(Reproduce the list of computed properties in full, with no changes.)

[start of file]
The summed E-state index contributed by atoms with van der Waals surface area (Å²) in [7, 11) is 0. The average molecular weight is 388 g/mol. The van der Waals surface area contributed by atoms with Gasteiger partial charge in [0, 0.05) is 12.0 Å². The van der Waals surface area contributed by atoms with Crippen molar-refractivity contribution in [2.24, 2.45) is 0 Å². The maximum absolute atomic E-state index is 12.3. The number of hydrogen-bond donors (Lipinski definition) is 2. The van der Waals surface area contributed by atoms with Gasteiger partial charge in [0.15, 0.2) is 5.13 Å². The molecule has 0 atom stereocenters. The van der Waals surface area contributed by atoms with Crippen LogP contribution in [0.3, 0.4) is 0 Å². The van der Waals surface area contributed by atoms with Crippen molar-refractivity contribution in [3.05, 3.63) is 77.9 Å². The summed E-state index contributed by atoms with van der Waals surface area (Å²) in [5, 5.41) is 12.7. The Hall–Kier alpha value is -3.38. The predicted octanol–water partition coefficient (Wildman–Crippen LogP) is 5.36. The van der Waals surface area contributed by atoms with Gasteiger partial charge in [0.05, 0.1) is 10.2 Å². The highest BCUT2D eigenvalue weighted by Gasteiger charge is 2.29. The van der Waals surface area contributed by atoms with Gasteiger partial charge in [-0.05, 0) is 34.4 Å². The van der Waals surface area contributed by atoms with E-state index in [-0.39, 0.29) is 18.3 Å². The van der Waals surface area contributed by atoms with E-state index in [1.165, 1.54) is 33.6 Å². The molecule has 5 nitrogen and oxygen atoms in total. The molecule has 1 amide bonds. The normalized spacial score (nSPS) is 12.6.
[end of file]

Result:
The summed E-state index contributed by atoms with van der Waals surface area (Å²) in [7, 11) is 0. The average molecular weight is 388 g/mol. The van der Waals surface area contributed by atoms with Gasteiger partial charge in [0, 0.05) is 12.0 Å². The van der Waals surface area contributed by atoms with Crippen molar-refractivity contribution in [2.24, 2.45) is 0 Å². The maximum absolute atomic E-state index is 12.3. The number of hydrogen-bond donors (Lipinski definition) is 2. The van der Waals surface area contributed by atoms with Gasteiger partial charge in [0.15, 0.2) is 5.13 Å². The molecule has 0 atom stereocenters. The van der Waals surface area contributed by atoms with Crippen LogP contribution in [0.3, 0.4) is 0 Å². The van der Waals surface area contributed by atoms with Crippen molar-refractivity contribution in [3.05, 3.63) is 77.9 Å². The summed E-state index contributed by atoms with van der Waals surface area (Å²) in [5, 5.41) is 12.7. The Hall–Kier alpha value is -3.38. The predicted octanol–water partition coefficient (Wildman–Crippen LogP) is 5.36. The van der Waals surface area contributed by atoms with Gasteiger partial charge in [0.05, 0.1) is 10.2 Å². The highest BCUT2D eigenvalue weighted by Gasteiger charge is 2.29. The van der Waals surface area contributed by atoms with Gasteiger partial charge in [-0.05, 0) is 34.4 Å². The van der Waals surface area contributed by atoms with E-state index in [-0.39, 0.29) is 18.3 Å². The van der Waals surface area contributed by atoms with E-state index in [1.165, 1.54) is 33.6 Å². The molecule has 5 nitrogen and oxygen atoms in total. The molecule has 1 amide bonds. The normalized spacial score (nSPS) is 12.6.